vendredi 20 août 2010

I can see clearly now

I finally got a new pair of glasses. I love them. They're kind of ugly betty type glasses, with frames designed by one of France's emerging talents in the field. I got them at Eyes on Fremont. This is one of my favorite small businesses in Seattle: hip and knowledgeable salespeople, all of whom are wearing groovy glasses with a smile; a wonderful but not overwhelming selection; terrific after-sales service; consistently high quality product, selected with an EYE for aesthetics. Sure, you'll pay less at Costco or Sears, as my ophthamologist said; but you won't find the same groovy frames or get a pair of glasses crafted with the same care.

It's amazing how the world lights up and comes into focus when you have a pair of glasses adapted to your eyesight. What I love most about this latest pair is the coverage they offer. I took my oldest pair of glasses in with me because I had broken them while they served as a replacement for the lost pair (boo hoo on that; they were great designer frames by YSL that I bought just two years ago from another great small business in Paris). They're about 25 years old and I got them at one of the Lissac outlets in Paris. Here's a historical detour for anyone interested in the history of eyewear:

Georges Lissac crée son premier magasin, rue Dauphine avec deux de ses frères, à Paris, en 1919. Le premier « mégastore optique » ouvre,rue de Rivoli en 1938. Cette succursale devient le siège social de la SARL Frères Lissac créée en 1931. Ce magasin demeure aujourd’hui encore le plus grand magasin optique d’Europe.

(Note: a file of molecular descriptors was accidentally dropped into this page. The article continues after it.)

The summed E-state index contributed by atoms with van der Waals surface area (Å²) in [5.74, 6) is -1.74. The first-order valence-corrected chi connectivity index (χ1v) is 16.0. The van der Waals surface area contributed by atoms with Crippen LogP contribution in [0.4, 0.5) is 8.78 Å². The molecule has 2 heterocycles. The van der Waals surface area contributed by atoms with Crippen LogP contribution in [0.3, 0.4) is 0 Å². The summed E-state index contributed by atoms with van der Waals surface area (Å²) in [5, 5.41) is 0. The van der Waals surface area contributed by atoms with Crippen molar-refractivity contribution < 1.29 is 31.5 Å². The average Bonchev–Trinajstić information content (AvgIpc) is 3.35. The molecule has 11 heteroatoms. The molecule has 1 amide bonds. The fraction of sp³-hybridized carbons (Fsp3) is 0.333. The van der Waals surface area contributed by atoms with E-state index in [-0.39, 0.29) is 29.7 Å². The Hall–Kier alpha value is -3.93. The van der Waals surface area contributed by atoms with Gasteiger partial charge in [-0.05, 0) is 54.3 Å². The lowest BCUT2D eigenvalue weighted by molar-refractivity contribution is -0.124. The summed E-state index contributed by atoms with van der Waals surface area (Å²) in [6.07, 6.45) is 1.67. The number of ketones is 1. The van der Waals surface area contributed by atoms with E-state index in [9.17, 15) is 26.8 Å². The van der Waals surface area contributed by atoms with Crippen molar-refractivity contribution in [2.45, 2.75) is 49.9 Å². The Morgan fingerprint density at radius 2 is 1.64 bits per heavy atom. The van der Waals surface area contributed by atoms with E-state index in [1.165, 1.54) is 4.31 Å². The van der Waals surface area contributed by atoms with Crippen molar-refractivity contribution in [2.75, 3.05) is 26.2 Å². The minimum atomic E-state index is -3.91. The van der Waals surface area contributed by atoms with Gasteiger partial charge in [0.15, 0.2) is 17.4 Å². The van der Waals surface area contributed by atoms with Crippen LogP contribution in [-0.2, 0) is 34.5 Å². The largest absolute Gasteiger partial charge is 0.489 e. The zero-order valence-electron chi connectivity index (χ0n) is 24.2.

Précurseur en matière de communication dans l’histoire de l’optique, Georges Lissac lance, en 1932 la première campagne publicitaire de l’histoire de l’optique avec le slogan : « Des lunettes toujours parfaites à prix honnêtes ».
Précurseur, Georges Lissac propose un examen gratuit de la vue quand, à l’époque, la majeure partie des consommateurs choisit ses verres en les essayant.

Anyway, when the guy at Eyes on Fremont saw me old frames, he went nuts. Wow, he said, those are really back in style right now. I had figured this out myself given the number of hipsters who have commented on them in the past two months of so. He suggested I have them made into prescription sunglasses.

The world looks clear now and Puget Sound was like glass last night, so we went for a little pre-dinner kayak ride We put in (that's what the pros say) at Salty's and went out to inspect the seal raft. No seals last night! But the air was so clear; there was no haze at all. Every line and detail, every nuance of color in the downtown skyline stood out like an image in a viewfinder. Okay, maybe that was because of my new glasses, whatever. We went down to Jack Block Park to see if the seals were hanging out there. They weren't, but we had fun photographing barge 255. Then we headed back toward Salty's and popped open our beers offshore. I'm not a beer drinker, but there is something so satisfying about sitting in a kayak and drinking a beer while gazing alternately at the revelers on the deck at Salty's and the Seattle skyline.